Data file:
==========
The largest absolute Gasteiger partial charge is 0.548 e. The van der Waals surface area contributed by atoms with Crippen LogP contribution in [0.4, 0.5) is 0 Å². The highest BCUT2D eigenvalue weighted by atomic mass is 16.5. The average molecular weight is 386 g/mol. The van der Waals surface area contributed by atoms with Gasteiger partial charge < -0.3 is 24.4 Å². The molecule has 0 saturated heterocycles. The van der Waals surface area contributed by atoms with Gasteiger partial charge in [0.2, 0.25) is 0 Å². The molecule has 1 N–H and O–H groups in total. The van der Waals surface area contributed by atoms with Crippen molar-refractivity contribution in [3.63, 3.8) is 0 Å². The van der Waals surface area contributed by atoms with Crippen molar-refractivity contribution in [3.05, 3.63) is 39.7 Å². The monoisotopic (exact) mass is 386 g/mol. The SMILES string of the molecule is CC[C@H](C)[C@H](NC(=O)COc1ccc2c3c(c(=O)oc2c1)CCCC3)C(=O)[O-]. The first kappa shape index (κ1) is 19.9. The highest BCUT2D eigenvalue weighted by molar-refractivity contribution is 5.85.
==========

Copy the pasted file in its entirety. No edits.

The largest absolute Gasteiger partial charge is 0.548 e. The van der Waals surface area contributed by atoms with Crippen LogP contribution in [0.4, 0.5) is 0 Å². The highest BCUT2D eigenvalue weighted by atomic mass is 16.5. The average molecular weight is 386 g/mol. The van der Waals surface area contributed by atoms with Gasteiger partial charge < -0.3 is 24.4 Å². The molecule has 0 saturated heterocycles. The van der Waals surface area contributed by atoms with Gasteiger partial charge in [0.2, 0.25) is 0 Å². The molecule has 1 N–H and O–H groups in total. The van der Waals surface area contributed by atoms with Crippen molar-refractivity contribution in [3.63, 3.8) is 0 Å². The van der Waals surface area contributed by atoms with Crippen molar-refractivity contribution in [3.05, 3.63) is 39.7 Å². The monoisotopic (exact) mass is 386 g/mol. The SMILES string of the molecule is CC[C@H](C)[C@H](NC(=O)COc1ccc2c3c(c(=O)oc2c1)CCCC3)C(=O)[O-]. The first kappa shape index (κ1) is 19.9. The highest BCUT2D eigenvalue weighted by molar-refractivity contribution is 5.85.